For the past two years, the United States Air Force and members of the U.S. Congress have not seen eye to eye when it comes to the replacement of the Northrop Grumman E-8C Joint Surveillance Target Attack Radar System (JSTARS).
In service since 1990, the E-8C JSTARS is an airborne battle management aircraft based on the airframe of the Boeing 707 commercial airliner. Its synthetic aperture radar (SAR) Norden AN/APY-7 allows it to observe the battlefield at a distance of 170 kilometers (105 miles) and detect the movement of enemy vehicles.
The retirement of the fleet of 16 aircraft is scheduled for December 31, 2029. In the early 2000s, Boeing and Northrop-Grumman had launched a joint program, along with Raytheon, to create a replacement for the E-8C JSTARS. But the aircraft, which would have also taken over missions from the Boeing E-4B (the USAF’s “Doomsday plane”) and the RC-135V/W exceeded its budget and in 2007, the program was canceled.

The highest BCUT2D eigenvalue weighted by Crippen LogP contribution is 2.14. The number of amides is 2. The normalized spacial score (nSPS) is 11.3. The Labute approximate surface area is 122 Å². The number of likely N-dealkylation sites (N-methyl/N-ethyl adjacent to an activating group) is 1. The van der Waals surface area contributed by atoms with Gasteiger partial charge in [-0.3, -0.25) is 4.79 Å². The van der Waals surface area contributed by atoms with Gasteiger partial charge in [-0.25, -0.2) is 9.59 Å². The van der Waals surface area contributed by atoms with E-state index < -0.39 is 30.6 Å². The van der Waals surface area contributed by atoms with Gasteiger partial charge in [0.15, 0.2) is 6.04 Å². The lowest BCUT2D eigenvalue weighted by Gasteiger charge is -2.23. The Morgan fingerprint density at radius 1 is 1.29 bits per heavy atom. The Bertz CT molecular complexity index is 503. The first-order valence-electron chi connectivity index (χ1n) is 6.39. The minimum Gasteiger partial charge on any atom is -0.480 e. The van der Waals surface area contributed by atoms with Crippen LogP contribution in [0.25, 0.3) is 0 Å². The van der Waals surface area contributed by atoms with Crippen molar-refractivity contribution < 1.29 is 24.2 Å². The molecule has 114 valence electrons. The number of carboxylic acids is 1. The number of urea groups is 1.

USAF set to replace its “Doomsday plane” The United States Air Force is actively looking for a replacement for the E-4B Nightwatch also known as the National Operations Airborne Center
Since then, the solution proposed by the United States Air Force (USAF) for its replacement would be an upgraded version of the Northrop-Grumman RQ-4B Global Hawk strategic drone. However, this idea was met with skepticism by U.S. lawmakers, who would rather keep a human in the equation. Thus, they asked that if a drone solution was chosen, it should be accompanied by a piloted plane capable of accommodating a control and command crew.
Fearing that the USAF might be rushing towards this solution, US Congress amended the conditions of the JSTARS retirement in the 2021 National Defense Authorization Act. Until now, the USAF only had to declare initial operational capability (IOC) for the replacement of the aircraft called the Advanced Battle Management System (ABMS). The IOC is reached when a system meets the minimum requirement for deployment.
Instead, the USAF will now have to certify that the ABMS can deliver “capabilities that are comparable or superior” to the current fleet of 16 aircraft. Those capabilities include “global combatant command (cocom) requirements” and “potential global basing locations”.